While a growing number of initiatives around the country are focused on expanding access to computer science (CS) education, the inclusion of students with disabilities has received little attention in such initiatives.[i] In fact, as a field, the K-12 CS education community has been reluctant to track the participation of students with disabilities in CS education initiatives.[ii] The few studies that examine students with disabilities do so in aggregate, which masks differences by grade level and disability classification.[iii] These factors have limited our understanding of the extent to which students with disabilities are included in K-12 CS education. Information about CS participation by grade level and disability category is particularly important to inform meaningful decisions about pedagogical approaches that can meet the needs of all students in K-12 CS education.
This Spotlight post uses data on students’ Individualized Education Plans (IEPs) and CS course enrollment records from the 2018-2019 school year to explore students’ participation in CS education across grade bands. It is important to note that the analyses below include only students who attend public schools in one of NYC’s 32 community school districts. They do not include students who attended alternative high schools or charter schools, or students who are served in District 75, a special district in the City that serves students with low-incidence disabilities[iv] or highly specialized needs.
In 2016, New York City, like many districts and states around the country, responded to the call for K-12 CS education with a Computer Science for All initiative. The initiative’s central goal is to ensure that all public school students—especially female, Black, and Latinx students (who historically have been underrepresented)—learn computer science. Specifically, the initiative aims to provide at least one meaningful and high-quality CS experience in each grade band: Kindergarten to 2nd grade, 3rd through 5th grade, 6th through 8th grade, and 9th through 12th grade.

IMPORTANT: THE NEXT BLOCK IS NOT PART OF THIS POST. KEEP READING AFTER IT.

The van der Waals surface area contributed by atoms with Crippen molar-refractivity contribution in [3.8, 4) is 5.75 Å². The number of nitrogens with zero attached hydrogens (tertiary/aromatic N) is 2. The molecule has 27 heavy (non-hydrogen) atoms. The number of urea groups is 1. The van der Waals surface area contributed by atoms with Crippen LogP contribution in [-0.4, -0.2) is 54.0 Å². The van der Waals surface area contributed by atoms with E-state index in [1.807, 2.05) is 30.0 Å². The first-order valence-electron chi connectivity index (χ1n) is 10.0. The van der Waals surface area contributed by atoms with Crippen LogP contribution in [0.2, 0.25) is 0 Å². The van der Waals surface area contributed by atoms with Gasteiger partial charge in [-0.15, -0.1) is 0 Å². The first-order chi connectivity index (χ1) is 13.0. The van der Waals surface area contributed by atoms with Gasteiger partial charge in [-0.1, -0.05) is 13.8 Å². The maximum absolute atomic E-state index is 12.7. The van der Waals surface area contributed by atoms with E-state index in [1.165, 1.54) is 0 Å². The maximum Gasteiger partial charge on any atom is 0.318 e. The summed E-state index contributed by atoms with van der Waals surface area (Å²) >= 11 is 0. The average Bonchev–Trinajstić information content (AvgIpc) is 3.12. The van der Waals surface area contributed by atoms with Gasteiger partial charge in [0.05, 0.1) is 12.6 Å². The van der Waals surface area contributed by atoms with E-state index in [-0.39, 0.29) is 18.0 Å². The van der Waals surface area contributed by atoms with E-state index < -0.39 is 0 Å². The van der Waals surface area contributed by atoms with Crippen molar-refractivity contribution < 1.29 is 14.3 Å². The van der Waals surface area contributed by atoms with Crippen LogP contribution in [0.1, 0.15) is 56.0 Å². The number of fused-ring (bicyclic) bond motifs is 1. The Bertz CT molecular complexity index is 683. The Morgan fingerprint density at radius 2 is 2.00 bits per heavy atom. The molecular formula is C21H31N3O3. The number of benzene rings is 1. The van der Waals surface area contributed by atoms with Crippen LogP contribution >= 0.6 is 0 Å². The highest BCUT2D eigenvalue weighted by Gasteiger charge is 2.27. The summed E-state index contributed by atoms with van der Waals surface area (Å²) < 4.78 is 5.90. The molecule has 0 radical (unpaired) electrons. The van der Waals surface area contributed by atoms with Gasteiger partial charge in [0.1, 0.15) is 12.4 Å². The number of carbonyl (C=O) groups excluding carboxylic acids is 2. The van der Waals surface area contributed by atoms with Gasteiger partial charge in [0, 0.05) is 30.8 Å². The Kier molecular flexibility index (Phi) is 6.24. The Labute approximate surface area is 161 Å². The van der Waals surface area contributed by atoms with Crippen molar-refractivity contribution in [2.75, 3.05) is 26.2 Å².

Through the initiative, schools are encouraged to implement CS instruction in a way that aligns best to their educational vision. At the elementary level, 16- to 20-hour CS units are incorporated into core subject areas (e.g., science, mathematics, social studies, English language arts) or classes like art, music, or technology. At the middle and high school level, CS can be a semester course, a multi-year sequence, or incorporated into other content-area courses (e.g., science, math, art). Thus, students’ CS experiences may vary widely, ranging from a 16-hour integrated unit that engages K-2nd graders in remixing and creating visual media, to a 54-hour introductory project-based course that uses Scratch programming for middle school students, to a 108-hour advanced placement course for 10th to 12th graders.[v] The analyses below include participation in any of these types of CS experiences.
As part of the Research Alliance’s evaluation of the CS4All initiative, we have been examining progress toward equitable CS participation in NYC schools. Promisingly, since the initiative began, there have been year-by-year increases in the number of schools offering and students taking CS courses, including a steady rise in Black, Latinx, and female student participation. Further, we have seen a four-fold increase in the participation of students with disabilities (from 4% to 16%) between 2016 and 2020 (see, for example, these reports). We hope the analyses below are useful to educators and district leaders, as they continue working to expand access to CS education in NYC schools.
Source: Research Alliance calculations based on data obtained from the NYC Department of Education.